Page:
124 In Toni Morrison's Beloved

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In the novel, 124 is a prominent symbol that is instrumental in developing Morrison’s theme, an individual’s acts of vengeance can mask that person’s desire for acceptance. Although Beloved reaches out to Sethe through 124 in acts of revenge, her ultimate goal is to reunite with her mother, who essentially thought to spare her daughter from the horrors of slavery.
The very first sentence of the book tells that “124 was spiteful,” setting the initial tone of the novel to be malicious (Morrison 3). At this point in time, Beloved has been murdered, depicting the house and everything going on in Sethe’s life to be unsettling. Beloved personifies the house, giving it character, proven through the “white dress [that] knelt down next to [Denver’s] mother… (the dress) helping out the other” (Morrison 35).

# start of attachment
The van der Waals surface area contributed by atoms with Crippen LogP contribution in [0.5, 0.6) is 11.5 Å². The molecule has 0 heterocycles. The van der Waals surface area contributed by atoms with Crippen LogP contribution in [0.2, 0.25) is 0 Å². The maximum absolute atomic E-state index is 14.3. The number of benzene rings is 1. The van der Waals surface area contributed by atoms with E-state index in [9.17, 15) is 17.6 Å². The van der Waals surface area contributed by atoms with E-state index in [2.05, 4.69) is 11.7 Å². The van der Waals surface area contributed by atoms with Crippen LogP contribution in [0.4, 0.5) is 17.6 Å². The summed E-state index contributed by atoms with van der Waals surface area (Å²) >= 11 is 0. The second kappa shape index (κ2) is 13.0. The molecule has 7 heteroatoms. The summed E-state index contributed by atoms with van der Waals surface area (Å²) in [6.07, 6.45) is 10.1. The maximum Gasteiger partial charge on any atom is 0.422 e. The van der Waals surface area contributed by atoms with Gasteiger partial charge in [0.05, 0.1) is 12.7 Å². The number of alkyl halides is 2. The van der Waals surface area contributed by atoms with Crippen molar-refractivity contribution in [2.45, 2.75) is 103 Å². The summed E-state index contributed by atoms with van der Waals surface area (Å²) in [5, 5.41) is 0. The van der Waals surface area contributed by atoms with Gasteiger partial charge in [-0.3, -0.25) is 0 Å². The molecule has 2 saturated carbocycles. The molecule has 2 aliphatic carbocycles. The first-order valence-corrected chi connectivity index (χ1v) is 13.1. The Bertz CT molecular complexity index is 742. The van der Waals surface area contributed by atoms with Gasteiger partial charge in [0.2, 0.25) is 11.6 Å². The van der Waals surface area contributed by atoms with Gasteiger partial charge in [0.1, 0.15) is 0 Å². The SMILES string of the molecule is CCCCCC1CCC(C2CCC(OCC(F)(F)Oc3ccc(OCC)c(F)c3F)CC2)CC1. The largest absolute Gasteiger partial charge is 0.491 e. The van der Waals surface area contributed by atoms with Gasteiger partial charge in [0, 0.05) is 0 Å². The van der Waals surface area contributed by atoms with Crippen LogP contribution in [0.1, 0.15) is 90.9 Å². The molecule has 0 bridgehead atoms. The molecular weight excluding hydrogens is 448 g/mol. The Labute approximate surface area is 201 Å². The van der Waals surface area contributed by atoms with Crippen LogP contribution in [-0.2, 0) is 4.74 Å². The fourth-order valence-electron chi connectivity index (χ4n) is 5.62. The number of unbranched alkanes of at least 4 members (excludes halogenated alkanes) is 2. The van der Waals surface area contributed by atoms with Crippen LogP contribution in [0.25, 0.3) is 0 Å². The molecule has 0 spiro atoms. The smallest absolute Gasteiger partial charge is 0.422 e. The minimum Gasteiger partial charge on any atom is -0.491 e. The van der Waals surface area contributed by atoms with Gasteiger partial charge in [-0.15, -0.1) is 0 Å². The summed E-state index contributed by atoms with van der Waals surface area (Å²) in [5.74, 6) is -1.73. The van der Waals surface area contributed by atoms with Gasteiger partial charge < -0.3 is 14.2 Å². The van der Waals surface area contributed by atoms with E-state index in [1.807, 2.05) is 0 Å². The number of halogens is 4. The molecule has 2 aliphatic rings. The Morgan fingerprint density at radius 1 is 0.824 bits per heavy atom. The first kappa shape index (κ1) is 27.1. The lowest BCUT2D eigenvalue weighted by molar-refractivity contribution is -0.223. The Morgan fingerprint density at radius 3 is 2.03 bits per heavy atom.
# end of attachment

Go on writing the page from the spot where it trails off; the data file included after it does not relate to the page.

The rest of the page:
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The intensity of 124’s volume was a result of Beloved’s spirit attacking Sethe’s mind and soul. As Stamp Paid approaches the house, he trusts his instincts to “guide him in and through the stepped-up haunting 124 was subject to, as evidenced by the voices he [hears] from the road” (Morrison 201). These voices are both metaphorical, through Beloved’s loud spirit controlling Sethe’s emotions, as well as physical, through the three women of the house starting a new joyful life together, laughing at themselves with no one around to judge them. Yet, the beginning of part two in this book is also foreshadowing the torment Beloved causes Sethe. Their laughter turns to chaos as Beloved executes her original plan of returning: revenge on Sethe. All the while, Beloved is distracted by her need for revenge on her mother, taking advantage of the attention Sethe gives her. Instead of realizing that this attention is all she really desires, Beloved takes a turn for the worse, slowly wearing her loving mother
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